Sunday, January 17, 2010

Really riding sidesaddle IS safe!

A lot of people seem to assume that riding sidesaddle is very precarious and insecure. I'll let you in on a little secret... it's not! It's actually quite secure and comfortable once you build up the right muscles. That's why ladies of the Victorian and Edwardian era and some today, are able to do just about anything sidesaddle.

One story that I heard was that the Cavalry used to employ a sidesaddle when they were trying to break a really rank horse because it was nearly impossible to come out of. I'm certainly not wanting to test that theory though but so far I haven't felt like I was going to come off. My mare has thrown in the odd crow hop and aside from me not appreciating her antics, I still felt secure.

Originally ladies had to ride sideways behind a man. Or sit on a saddle that had a plank on one side (to rest their feet on) and be led by a groom. These saddles were definitely not very secure at all and restricted the ladies to walking while being led. Then a saddle with an "upright head" was developed that allowed the lady to sit facing forwards. This gave her the luxury of being able to steer her own horse and go faster. These saddles were still not very secure but better then they had been. Then came the development of the "leaping head". This increased a ladies security greatly as she could now use her left leg to grip as well. Nowadays saddles with only one pommel are considered unsafe.

If your saddle fits your horse correctly and you are sitting correctly, your weight is distributed evenly. Even though your legs are off to one side.
One thing riders should do to ensure their saddle is secure and thus safer is to use a girth with no elastic. The elastic can cause your saddle to not be tight enough and thus potentially slide. It's nearly impossible to find a girth that does not have elastic these days as I've discovered. I had to look high and low for one and ended up finding one at a local used tack store. New ones have to be special ordered.
The balance strap on the saddle (the one that goes from the rear right hand side of the saddle to the front left hand side of the saddle) ensures that your saddle doesn't slide sideways or "torque" when you are riding, especially jumping. See the strap that runs from the back right side of the saddle down towards the girth? That's the balance strap.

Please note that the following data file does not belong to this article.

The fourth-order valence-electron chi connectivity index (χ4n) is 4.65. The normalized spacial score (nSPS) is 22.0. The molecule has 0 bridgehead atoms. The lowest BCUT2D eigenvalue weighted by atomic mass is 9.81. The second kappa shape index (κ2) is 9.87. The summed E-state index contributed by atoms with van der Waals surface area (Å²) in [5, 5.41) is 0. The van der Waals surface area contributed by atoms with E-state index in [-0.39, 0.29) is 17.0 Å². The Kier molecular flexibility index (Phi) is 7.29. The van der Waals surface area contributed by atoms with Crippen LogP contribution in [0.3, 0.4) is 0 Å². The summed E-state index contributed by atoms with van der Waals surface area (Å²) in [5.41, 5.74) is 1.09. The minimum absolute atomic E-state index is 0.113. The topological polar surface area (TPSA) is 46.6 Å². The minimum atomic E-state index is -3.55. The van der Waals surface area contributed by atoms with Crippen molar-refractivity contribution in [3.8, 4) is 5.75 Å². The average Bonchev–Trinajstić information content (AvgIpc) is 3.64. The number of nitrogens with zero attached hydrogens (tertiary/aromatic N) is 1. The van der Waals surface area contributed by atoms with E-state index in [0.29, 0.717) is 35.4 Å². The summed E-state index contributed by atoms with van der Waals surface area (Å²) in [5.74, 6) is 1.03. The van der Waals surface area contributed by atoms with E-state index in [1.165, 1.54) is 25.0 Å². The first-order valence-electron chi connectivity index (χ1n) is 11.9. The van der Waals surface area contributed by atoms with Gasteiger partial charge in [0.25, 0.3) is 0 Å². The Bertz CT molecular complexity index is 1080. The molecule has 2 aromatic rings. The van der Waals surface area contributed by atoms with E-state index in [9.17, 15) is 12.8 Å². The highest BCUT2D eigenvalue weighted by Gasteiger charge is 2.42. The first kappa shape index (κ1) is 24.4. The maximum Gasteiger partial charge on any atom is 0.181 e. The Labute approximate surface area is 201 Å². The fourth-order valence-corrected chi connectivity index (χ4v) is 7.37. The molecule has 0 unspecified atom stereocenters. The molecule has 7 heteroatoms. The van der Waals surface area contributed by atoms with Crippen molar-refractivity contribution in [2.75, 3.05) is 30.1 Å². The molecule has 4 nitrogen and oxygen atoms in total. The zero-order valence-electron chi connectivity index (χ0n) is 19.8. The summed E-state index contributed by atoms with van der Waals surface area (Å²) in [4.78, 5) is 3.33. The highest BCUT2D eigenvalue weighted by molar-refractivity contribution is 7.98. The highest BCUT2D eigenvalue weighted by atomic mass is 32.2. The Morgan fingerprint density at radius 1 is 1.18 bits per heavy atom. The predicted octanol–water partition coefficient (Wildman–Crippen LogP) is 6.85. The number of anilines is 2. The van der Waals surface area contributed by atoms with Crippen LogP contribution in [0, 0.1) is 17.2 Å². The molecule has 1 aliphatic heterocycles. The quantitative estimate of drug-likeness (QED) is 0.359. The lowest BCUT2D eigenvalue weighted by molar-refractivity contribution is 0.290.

Originally ladies wore full, long skirts but they could be stepped on by the horse or caught on something, or worst of all, be caught up on the pommels of the saddle and the lady could be drug. During the edwardian and victorian times a simpler habit was developed. The lady wore tall riding boots and breeches and an "apron" overtop. This apron had much less material than a full skirt and was usually constructed so that it would come undone if the apron became hung up. Modern day riding aprons usually have a velcro closure.

Very old saddles also had a stirrup bar that resembles what most english saddles have today. These were a problem and had caused ladies to be drug if their foot was stuck in the stirrup because the leather would remain attached from the saddle. A mechanism was developed to release the stirrup leather & stirrup in the event of a fall. The mechanism remains closed when you are on the horse but if pressure is put on the mechanism (ie your weight as you come off the horse) it pops open, thus releasing everything. This is why you can't use a regular "english" stirrup leather.

Safety stirrups were also developed to prevent the foot from being caught up. These are really interesting. They basically look like a stirrup within a stirrup. The inside stirrup is hinged and has a break at the top. If you fall the stirrup basically comes apart. The inside stirrup tips backwards and then pops open to release the foot.
I've also recently heard that it's a very bad idea to use a peacock stirrup (the safety stirrup with the rubber band on the outside). They are actually only meant for small children. The weight of an adults can cause the stirrup to bend.

1 comment:

  1. The peacock stirrups can also catch clothing and helmet straps as you are dismounting (both intentionally and unintentionally) They are really just trading one danger for another IMO.